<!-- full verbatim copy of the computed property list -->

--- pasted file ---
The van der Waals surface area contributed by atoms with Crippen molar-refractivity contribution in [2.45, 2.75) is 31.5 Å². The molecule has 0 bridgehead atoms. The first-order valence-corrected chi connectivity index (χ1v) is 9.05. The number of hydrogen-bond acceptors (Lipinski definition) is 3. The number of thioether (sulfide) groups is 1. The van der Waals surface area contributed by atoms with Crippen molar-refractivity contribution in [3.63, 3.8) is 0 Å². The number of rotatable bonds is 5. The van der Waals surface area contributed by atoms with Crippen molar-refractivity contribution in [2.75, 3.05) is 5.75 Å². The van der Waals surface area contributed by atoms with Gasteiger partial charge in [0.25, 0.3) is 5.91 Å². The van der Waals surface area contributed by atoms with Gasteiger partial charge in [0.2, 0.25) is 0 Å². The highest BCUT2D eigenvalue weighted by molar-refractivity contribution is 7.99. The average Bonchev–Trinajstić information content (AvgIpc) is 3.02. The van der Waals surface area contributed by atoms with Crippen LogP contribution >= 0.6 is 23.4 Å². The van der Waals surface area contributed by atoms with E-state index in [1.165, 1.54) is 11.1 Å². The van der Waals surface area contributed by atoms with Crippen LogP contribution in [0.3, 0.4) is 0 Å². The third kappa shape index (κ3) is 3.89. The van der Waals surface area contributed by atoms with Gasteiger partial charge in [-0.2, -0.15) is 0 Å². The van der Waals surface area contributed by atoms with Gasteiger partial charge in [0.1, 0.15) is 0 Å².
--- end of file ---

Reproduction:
The van der Waals surface area contributed by atoms with Crippen molar-refractivity contribution in [2.45, 2.75) is 31.5 Å². The molecule has 0 bridgehead atoms. The first-order valence-corrected chi connectivity index (χ1v) is 9.05. The number of hydrogen-bond acceptors (Lipinski definition) is 3. The number of thioether (sulfide) groups is 1. The van der Waals surface area contributed by atoms with Crippen molar-refractivity contribution in [3.63, 3.8) is 0 Å². The number of rotatable bonds is 5. The van der Waals surface area contributed by atoms with Crippen molar-refractivity contribution in [2.75, 3.05) is 5.75 Å². The van der Waals surface area contributed by atoms with Gasteiger partial charge in [0.25, 0.3) is 5.91 Å². The van der Waals surface area contributed by atoms with Gasteiger partial charge in [0.2, 0.25) is 0 Å². The highest BCUT2D eigenvalue weighted by molar-refractivity contribution is 7.99. The average Bonchev–Trinajstić information content (AvgIpc) is 3.02. The van der Waals surface area contributed by atoms with Crippen LogP contribution >= 0.6 is 23.4 Å². The van der Waals surface area contributed by atoms with E-state index in [1.165, 1.54) is 11.1 Å². The van der Waals surface area contributed by atoms with Crippen LogP contribution in [0.3, 0.4) is 0 Å². The third kappa shape index (κ3) is 3.89. The van der Waals surface area contributed by atoms with Gasteiger partial charge in [-0.2, -0.15) is 0 Å². The van der Waals surface area contributed by atoms with Gasteiger partial charge in [0.1, 0.15) is 0 Å².